Ljubljana – Health Minister Janez Poklukar on Wednesday urged those in charge of critical infrastructure, companies and the rest of society to organise work and other processes in a way to minimise contact among people so as to prevent certain activities to be stopped at one point due to Omicron infections and quarantines.
He said work and other processes should be conducted by two or even three teams who do not have contact with each other. “That is the only way we can prevent certain activities from stopping at one point because of the infected and quarantined,” he stressed.
Projections show that at some point there could be up to 400,000 people who will be ill or isolating, which is almost a quarter of the population, he said.
This is why he believes contacts at work must be limited as much as possible, and people should work from home as much as possible.
Poklukar also told the press today that a panel of epidemiologists at the National Institute of Public Health (NIJZ) had proposed cutting the 10-day quarantine to seven days, as almost 95% of infections showed within that period.
He said the government was expected to decide on the proposal this week, so that it could take effect next Monday.
In line with the proposal, the quarantine would end without a PCR test and the list of exceptions would be expanded. Apart from those who have received a booster shot, those who have recovered from Covid and had been vaccinated beforehand, and those who have had Covid in the last 45 days would not need to quarantine.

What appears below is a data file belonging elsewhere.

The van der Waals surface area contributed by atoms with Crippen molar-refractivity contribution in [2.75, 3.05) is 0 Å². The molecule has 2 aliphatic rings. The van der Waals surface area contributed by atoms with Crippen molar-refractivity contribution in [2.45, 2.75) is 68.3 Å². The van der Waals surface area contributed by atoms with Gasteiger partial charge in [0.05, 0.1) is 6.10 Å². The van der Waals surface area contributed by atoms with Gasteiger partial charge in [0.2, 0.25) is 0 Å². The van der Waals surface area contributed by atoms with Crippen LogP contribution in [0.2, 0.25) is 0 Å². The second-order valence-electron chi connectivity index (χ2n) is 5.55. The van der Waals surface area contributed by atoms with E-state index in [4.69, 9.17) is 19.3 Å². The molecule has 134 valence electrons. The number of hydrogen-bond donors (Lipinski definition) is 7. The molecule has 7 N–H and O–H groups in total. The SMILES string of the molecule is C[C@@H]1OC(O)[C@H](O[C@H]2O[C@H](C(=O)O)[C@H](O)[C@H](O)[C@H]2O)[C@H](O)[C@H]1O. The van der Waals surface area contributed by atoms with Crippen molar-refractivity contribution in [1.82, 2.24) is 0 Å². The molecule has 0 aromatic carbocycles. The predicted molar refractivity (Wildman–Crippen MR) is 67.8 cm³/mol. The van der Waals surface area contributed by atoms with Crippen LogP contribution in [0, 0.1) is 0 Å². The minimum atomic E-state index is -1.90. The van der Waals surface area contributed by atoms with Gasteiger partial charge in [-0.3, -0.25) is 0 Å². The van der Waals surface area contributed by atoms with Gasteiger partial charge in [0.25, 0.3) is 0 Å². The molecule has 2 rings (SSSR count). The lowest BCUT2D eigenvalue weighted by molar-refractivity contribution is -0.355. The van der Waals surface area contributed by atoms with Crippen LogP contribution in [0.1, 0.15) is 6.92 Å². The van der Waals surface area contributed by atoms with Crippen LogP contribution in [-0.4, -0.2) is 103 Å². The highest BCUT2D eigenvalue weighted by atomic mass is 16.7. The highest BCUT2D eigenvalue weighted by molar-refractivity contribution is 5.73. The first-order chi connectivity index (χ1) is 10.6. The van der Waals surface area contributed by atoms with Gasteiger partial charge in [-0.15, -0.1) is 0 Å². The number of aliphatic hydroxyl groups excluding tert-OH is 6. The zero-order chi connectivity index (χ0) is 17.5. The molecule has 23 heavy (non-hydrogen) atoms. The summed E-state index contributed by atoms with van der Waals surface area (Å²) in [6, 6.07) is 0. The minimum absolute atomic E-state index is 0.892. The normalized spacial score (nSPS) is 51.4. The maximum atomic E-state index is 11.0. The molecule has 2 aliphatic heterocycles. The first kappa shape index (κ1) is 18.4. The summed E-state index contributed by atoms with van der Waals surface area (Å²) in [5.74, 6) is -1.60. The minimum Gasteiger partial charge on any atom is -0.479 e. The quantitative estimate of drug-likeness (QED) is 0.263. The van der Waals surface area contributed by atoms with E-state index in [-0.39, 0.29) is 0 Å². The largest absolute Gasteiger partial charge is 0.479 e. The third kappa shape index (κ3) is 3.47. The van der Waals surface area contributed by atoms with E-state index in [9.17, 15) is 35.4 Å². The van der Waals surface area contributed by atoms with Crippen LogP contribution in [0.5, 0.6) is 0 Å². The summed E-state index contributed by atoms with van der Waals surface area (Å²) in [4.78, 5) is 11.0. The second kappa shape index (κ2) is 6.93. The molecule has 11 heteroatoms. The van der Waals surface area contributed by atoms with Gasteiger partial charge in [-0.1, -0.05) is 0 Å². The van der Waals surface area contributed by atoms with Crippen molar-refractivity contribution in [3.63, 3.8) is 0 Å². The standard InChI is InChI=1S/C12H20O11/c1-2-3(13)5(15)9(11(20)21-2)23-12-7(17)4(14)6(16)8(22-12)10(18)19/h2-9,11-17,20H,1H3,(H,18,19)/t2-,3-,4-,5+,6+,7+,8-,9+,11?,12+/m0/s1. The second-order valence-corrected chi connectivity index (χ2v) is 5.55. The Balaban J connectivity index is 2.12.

In the face of a growing number of infections in Slovenia, the minister again urged citizens to get vaccinated against Covid as well as against flu, to remain in their social bubbles and get tested as frequently as possible when socialising with other people.
As the fifth wave of infections is looming, epidemiologists and the Covid-19 task force stress the importance of self-testing, rapid anti-gene testing and PCR testing, he said.
Some testing points are already reporting increased workload and the minister said solutions were being sought. Slovenian labs are currently able to analyse up to 16,000 PCR tests a day.
Miroslav Petrovec, the head of the Institute of Microbiology and Immunology, said their lab confirmed the Omicron variant in 67% of the positive samples. He expects the variant to prevail by the end of this week or the start of the next.
Poklukar urged all citizens to avoid crowds as much as possible, including in public transport, shops and bars and restaurants.
He reiterated that all measures were currently being discussed, from lockdown to PC+ rule, under which access to certain activities would only be allowed to those who have recovered from Covid or have been vaccinated and tested.
Visits to care homes will be restricted to one healthy person who meets the recovered, vaccinated or tested (PCT) rule.
The minister also offered some statistics on Covid hospitalisations and fatalities, noting that since 27 December the number of patients at Covid wards dropped by 46 to 542 this morning with 160 in intensive care.
The capacities are being adjusted on a weekly basis; the bed occupancy rate is currently at 79% at regular Covid wards and 83% at ICUs, which is still high considering the country is entering the 5th wave.
In the fourth wave the Slovenian healthcare system secured twice as many intensive care beds per million population than any other European country, he said.
In terms of mortality per infection Poklukar said Slovenia ranked among the world’s best, comparing to countries such as Sweden but doing better than Italy or Germany for example.